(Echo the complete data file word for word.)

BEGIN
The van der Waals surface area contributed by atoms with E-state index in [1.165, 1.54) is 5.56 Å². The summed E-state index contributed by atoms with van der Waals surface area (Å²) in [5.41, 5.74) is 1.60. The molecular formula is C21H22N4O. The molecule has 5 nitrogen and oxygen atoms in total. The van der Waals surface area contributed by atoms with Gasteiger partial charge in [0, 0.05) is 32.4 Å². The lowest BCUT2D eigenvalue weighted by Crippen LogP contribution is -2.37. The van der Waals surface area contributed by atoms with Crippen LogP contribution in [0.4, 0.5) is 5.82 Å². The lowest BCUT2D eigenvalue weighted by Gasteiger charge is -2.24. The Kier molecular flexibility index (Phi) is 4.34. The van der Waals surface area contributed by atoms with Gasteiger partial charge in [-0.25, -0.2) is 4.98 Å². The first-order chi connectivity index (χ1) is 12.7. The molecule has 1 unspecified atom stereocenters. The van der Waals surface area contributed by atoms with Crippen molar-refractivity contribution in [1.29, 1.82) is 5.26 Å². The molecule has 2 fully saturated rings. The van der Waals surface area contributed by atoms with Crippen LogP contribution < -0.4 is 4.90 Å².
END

The van der Waals surface area contributed by atoms with E-state index in [1.165, 1.54) is 5.56 Å². The summed E-state index contributed by atoms with van der Waals surface area (Å²) in [5.41, 5.74) is 1.60. The molecular formula is C21H22N4O. The molecule has 5 nitrogen and oxygen atoms in total. The van der Waals surface area contributed by atoms with Gasteiger partial charge in [0, 0.05) is 32.4 Å². The lowest BCUT2D eigenvalue weighted by Crippen LogP contribution is -2.37. The van der Waals surface area contributed by atoms with Crippen LogP contribution in [0.4, 0.5) is 5.82 Å². The lowest BCUT2D eigenvalue weighted by Gasteiger charge is -2.24. The Kier molecular flexibility index (Phi) is 4.34. The van der Waals surface area contributed by atoms with Gasteiger partial charge in [-0.25, -0.2) is 4.98 Å². The first-order chi connectivity index (χ1) is 12.7. The molecule has 1 unspecified atom stereocenters. The van der Waals surface area contributed by atoms with Crippen molar-refractivity contribution in [1.29, 1.82) is 5.26 Å². The molecule has 2 fully saturated rings. The van der Waals surface area contributed by atoms with Crippen LogP contribution < -0.4 is 4.90 Å².